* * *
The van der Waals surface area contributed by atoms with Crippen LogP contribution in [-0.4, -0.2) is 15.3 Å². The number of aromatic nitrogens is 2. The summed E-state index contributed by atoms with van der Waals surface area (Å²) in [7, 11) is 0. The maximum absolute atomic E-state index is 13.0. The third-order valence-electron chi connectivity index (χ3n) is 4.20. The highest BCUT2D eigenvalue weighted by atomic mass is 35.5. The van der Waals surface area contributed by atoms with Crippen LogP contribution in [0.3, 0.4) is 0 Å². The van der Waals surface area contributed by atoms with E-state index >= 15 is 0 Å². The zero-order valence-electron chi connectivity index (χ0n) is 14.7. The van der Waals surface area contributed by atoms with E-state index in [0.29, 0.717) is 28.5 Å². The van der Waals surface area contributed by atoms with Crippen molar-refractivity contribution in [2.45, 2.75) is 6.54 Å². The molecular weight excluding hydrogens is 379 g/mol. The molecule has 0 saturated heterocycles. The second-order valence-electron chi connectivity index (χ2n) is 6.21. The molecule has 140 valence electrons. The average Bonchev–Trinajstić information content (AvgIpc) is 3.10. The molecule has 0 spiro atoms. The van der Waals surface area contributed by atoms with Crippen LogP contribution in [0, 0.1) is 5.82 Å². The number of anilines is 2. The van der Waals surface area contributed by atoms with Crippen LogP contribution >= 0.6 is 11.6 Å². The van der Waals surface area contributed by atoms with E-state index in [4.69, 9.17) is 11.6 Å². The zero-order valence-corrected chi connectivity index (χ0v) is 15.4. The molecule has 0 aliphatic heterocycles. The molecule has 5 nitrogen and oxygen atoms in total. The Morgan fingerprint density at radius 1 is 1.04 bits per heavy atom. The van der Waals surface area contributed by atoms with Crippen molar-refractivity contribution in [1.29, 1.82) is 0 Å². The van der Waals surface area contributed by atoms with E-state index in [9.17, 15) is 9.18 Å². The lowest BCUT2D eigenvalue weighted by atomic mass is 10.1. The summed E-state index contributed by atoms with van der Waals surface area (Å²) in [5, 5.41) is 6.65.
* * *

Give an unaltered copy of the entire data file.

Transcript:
The van der Waals surface area contributed by atoms with Crippen LogP contribution in [-0.4, -0.2) is 15.3 Å². The number of aromatic nitrogens is 2. The summed E-state index contributed by atoms with van der Waals surface area (Å²) in [7, 11) is 0. The maximum absolute atomic E-state index is 13.0. The third-order valence-electron chi connectivity index (χ3n) is 4.20. The highest BCUT2D eigenvalue weighted by atomic mass is 35.5. The van der Waals surface area contributed by atoms with Crippen LogP contribution in [0.3, 0.4) is 0 Å². The van der Waals surface area contributed by atoms with E-state index >= 15 is 0 Å². The zero-order valence-electron chi connectivity index (χ0n) is 14.7. The van der Waals surface area contributed by atoms with E-state index in [0.29, 0.717) is 28.5 Å². The van der Waals surface area contributed by atoms with Crippen molar-refractivity contribution in [2.45, 2.75) is 6.54 Å². The molecular weight excluding hydrogens is 379 g/mol. The molecule has 0 saturated heterocycles. The second-order valence-electron chi connectivity index (χ2n) is 6.21. The molecule has 140 valence electrons. The average Bonchev–Trinajstić information content (AvgIpc) is 3.10. The molecule has 0 spiro atoms. The van der Waals surface area contributed by atoms with Crippen LogP contribution in [0, 0.1) is 5.82 Å². The number of anilines is 2. The van der Waals surface area contributed by atoms with Crippen LogP contribution >= 0.6 is 11.6 Å². The van der Waals surface area contributed by atoms with E-state index in [4.69, 9.17) is 11.6 Å². The zero-order valence-corrected chi connectivity index (χ0v) is 15.4. The molecule has 0 aliphatic heterocycles. The molecule has 5 nitrogen and oxygen atoms in total. The Morgan fingerprint density at radius 1 is 1.04 bits per heavy atom. The van der Waals surface area contributed by atoms with Crippen molar-refractivity contribution in [1.29, 1.82) is 0 Å². The van der Waals surface area contributed by atoms with E-state index in [9.17, 15) is 9.18 Å². The lowest BCUT2D eigenvalue weighted by atomic mass is 10.1. The summed E-state index contributed by atoms with van der Waals surface area (Å²) in [5, 5.41) is 6.65.